How to Develop a Comp Titles List

Chances are, whether you’re submitting to agents or self-publishing, you’ll be asked at some point what books are similar to yours. If you’re not prepared to rattle off three or four similar titles or authors, then you’re going to have a much harder time attracting people who want to read your book. Why? Ppeople don’t want to have to guess if your book is for them or not. They want to know that they have found the next Michael Chabon or Barbara Kingsolver or Gillian Flynn.
Make a list of themes in your book. Loss. First love. Illness. Music. Magic. Family drama. Unrequited love. Obsession. Come up with a list of about 20 themes. That way you have plenty to choose from. Then whittle it down to 5 recurring ones. What are the major events pushing your book forward? These are the ones to focus since they’ll make it easier to stock your comp title list.
Look at Amazon or Goodreads for titles using your themes list. I used to only use Amazon for this list when I was an agent, but with the sharp upswing in self-published titles I need to get reliable search results. Why don’t I use self-published titles for this list? Mainly because they’re not well known enough to mean much to an agent, an editor, or a reader. They’re still building their audience (unless they’re Seth Godin). Get about 15 or 20 titles (use your list of themes for your searches) that may be similar to your book published by major or independent houses. Choose 2-3 recently published books (published less than five years ago) for your list.
Look at the NY Times and USA Today for similar authors. Are there authors who are writing in similar genres? Create a list of 4-5. While you may not use all of their names, it’s always good to have 1-2 bigger authors to compare your writing to.
Read a chapter or two of each book you listed. This is to get a feel for the author and they’re writing. You don’t want to make the mistake of comparing your book to a writer, only to discover that they write nothing like you. Refine your list based on your reading.
Create your top 3 picks. If an agent or reader wants more comp titles, have 3-5 more ready. But chances are you’ll have given them a good idea of what the story is about with the 3 you’ve chosen.
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Barnes & Nobles’ New Tablets:The Nook HD and The Nook HD Plus In The News

Barnes & Noble is looking to reclaim some of the ground they lost to Amazon by turbo-charging their Nook designs. The new tablets are supposed to capture the market just below the iPad (info for Nook HD here).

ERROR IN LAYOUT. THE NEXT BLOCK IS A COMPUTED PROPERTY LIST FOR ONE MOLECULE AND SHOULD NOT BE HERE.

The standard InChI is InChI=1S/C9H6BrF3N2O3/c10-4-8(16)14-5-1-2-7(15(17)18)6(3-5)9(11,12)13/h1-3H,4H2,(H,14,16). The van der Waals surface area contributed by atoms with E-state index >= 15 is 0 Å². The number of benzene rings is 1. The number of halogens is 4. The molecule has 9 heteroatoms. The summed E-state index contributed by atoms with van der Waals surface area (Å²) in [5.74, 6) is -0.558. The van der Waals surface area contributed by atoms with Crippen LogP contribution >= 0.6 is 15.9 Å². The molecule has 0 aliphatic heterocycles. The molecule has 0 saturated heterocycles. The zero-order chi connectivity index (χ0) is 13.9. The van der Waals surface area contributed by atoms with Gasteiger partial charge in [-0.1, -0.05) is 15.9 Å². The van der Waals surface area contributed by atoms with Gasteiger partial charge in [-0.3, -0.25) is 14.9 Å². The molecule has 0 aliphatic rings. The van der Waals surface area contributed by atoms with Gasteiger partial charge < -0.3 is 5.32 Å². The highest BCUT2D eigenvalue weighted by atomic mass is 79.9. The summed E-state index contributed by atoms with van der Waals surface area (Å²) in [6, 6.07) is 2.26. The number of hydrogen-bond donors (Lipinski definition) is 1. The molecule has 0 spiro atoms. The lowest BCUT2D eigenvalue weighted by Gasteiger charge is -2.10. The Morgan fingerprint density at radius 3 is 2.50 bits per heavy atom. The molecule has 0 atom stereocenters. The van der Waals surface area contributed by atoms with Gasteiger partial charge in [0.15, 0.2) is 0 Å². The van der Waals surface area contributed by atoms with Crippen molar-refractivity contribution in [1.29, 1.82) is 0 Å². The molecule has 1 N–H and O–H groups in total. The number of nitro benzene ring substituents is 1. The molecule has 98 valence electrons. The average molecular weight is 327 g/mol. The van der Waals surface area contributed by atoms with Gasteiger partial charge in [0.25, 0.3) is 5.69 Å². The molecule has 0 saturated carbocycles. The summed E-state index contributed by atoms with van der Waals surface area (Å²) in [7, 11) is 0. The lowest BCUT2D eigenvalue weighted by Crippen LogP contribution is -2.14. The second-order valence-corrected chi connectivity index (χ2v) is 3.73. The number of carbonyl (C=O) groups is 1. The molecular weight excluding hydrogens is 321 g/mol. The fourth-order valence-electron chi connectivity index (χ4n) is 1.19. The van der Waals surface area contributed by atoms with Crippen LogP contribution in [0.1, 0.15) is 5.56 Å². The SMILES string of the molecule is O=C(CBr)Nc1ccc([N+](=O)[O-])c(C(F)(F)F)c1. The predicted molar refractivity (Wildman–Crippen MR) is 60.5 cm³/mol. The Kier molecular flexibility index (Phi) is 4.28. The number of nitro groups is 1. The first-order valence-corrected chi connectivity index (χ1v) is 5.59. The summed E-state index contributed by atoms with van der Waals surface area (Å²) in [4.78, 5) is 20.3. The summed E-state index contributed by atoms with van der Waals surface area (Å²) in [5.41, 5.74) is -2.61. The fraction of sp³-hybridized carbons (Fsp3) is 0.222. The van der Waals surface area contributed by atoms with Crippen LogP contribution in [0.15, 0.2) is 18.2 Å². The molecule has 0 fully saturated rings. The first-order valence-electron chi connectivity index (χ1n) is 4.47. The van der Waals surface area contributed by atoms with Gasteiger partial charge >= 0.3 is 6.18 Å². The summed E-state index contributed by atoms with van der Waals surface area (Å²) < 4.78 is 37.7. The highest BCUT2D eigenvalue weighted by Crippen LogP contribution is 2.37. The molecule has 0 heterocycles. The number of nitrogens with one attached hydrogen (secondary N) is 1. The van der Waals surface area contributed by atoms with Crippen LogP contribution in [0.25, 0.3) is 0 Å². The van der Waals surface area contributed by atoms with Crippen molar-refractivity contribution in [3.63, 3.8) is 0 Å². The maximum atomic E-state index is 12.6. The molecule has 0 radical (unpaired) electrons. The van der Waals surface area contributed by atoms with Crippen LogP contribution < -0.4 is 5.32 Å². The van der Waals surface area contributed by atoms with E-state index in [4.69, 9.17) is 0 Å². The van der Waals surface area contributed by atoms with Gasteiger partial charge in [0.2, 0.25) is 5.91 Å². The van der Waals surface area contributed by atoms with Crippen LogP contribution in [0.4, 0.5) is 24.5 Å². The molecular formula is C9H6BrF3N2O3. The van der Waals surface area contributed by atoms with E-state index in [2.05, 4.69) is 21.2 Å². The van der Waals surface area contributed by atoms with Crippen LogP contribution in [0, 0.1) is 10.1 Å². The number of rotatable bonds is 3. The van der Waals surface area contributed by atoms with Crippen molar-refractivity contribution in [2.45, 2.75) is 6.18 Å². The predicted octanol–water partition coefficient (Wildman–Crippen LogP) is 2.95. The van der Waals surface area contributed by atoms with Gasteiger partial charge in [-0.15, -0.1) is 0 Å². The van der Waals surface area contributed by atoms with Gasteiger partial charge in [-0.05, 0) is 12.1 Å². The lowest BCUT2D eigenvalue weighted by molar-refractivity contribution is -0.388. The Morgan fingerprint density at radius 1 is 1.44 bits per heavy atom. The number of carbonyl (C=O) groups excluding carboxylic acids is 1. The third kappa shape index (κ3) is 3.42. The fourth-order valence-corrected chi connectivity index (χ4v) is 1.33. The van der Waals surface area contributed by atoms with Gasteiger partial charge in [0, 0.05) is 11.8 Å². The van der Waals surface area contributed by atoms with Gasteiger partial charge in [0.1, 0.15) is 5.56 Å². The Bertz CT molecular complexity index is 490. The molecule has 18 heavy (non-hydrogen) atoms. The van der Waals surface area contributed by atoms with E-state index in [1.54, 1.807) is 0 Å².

I own a Nook Color, purchased a few years ago (shocking how out-of-date it already is). I thought it would be more fun to read books on a color device and it was a bonus to be able to check my email. In reality it didn’t work as well as I’d hoped. The email didn’t sync easily with my accounts (I use gmail so it should have been easy) and reading books didn’t work with the glare (even in low light). I bought a lot of accessories to make it easier (an anti-glare screen cover, a rubber sleeve to keep it from getting banged up) and gave it to my 1 yo daughter. One thing that worked beautifully were the children’s books and apps I downloaded for her. Both the size and the control she has over it make it a great choice. Problem solved as to what to do with an overpriced gadget.

I’m skeptical about The Nook HD being comparable to the iPad or the Kindle Fire (to be fair William J. Lynch, the chief executive of Barnes & Noble, said they were not trying to go head-to-head with the iPad and they are aiming the the space in the market just below). The iPad is the high end part of the market. They’ve set the bar high. They have an enormous amount of apps that allow the user to do anything from check email to draw to edit videos. The Kindle Fire has all of Amazon’s content (books, movies, TV) to make it worth your while. Even Wal-Mart is threatened by the Kindle Fire and how easy Amazon makes it to purchase content directly from their interface, cutting out the middle man. So unless Barnes & Noble can compete on that level, I think this is going to be another expensive gadget that doesn’t do much for the user. And what does that mean for Barnes & Nobles bottom line? How long can they try to edge into the market that Amazon is carving for themselves before they say it’s a losing battle?

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